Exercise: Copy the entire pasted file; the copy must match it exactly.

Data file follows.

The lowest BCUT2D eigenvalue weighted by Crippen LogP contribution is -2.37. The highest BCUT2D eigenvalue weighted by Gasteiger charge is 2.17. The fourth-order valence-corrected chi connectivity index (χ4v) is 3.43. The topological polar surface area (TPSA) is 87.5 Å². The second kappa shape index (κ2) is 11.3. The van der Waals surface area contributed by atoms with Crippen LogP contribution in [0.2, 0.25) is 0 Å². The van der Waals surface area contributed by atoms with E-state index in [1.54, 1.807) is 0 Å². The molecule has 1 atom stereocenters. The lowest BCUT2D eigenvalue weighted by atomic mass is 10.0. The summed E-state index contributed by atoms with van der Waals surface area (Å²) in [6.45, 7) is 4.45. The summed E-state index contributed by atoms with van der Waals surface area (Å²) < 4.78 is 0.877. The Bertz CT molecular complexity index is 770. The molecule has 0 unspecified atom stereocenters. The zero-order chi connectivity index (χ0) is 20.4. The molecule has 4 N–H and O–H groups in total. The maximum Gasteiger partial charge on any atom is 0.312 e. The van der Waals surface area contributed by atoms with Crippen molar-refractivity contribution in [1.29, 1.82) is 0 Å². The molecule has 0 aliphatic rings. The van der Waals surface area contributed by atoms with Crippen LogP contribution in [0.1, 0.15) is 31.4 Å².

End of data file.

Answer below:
The lowest BCUT2D eigenvalue weighted by Crippen LogP contribution is -2.37. The highest BCUT2D eigenvalue weighted by Gasteiger charge is 2.17. The fourth-order valence-corrected chi connectivity index (χ4v) is 3.43. The topological polar surface area (TPSA) is 87.5 Å². The second kappa shape index (κ2) is 11.3. The van der Waals surface area contributed by atoms with Crippen LogP contribution in [0.2, 0.25) is 0 Å². The van der Waals surface area contributed by atoms with E-state index in [1.54, 1.807) is 0 Å². The molecule has 1 atom stereocenters. The lowest BCUT2D eigenvalue weighted by atomic mass is 10.0. The summed E-state index contributed by atoms with van der Waals surface area (Å²) in [6.45, 7) is 4.45. The summed E-state index contributed by atoms with van der Waals surface area (Å²) < 4.78 is 0.877. The Bertz CT molecular complexity index is 770. The molecule has 0 unspecified atom stereocenters. The zero-order chi connectivity index (χ0) is 20.4. The molecule has 4 N–H and O–H groups in total. The maximum Gasteiger partial charge on any atom is 0.312 e. The van der Waals surface area contributed by atoms with Crippen molar-refractivity contribution in [1.29, 1.82) is 0 Å². The molecule has 0 aliphatic rings. The van der Waals surface area contributed by atoms with Crippen LogP contribution in [0.1, 0.15) is 31.4 Å².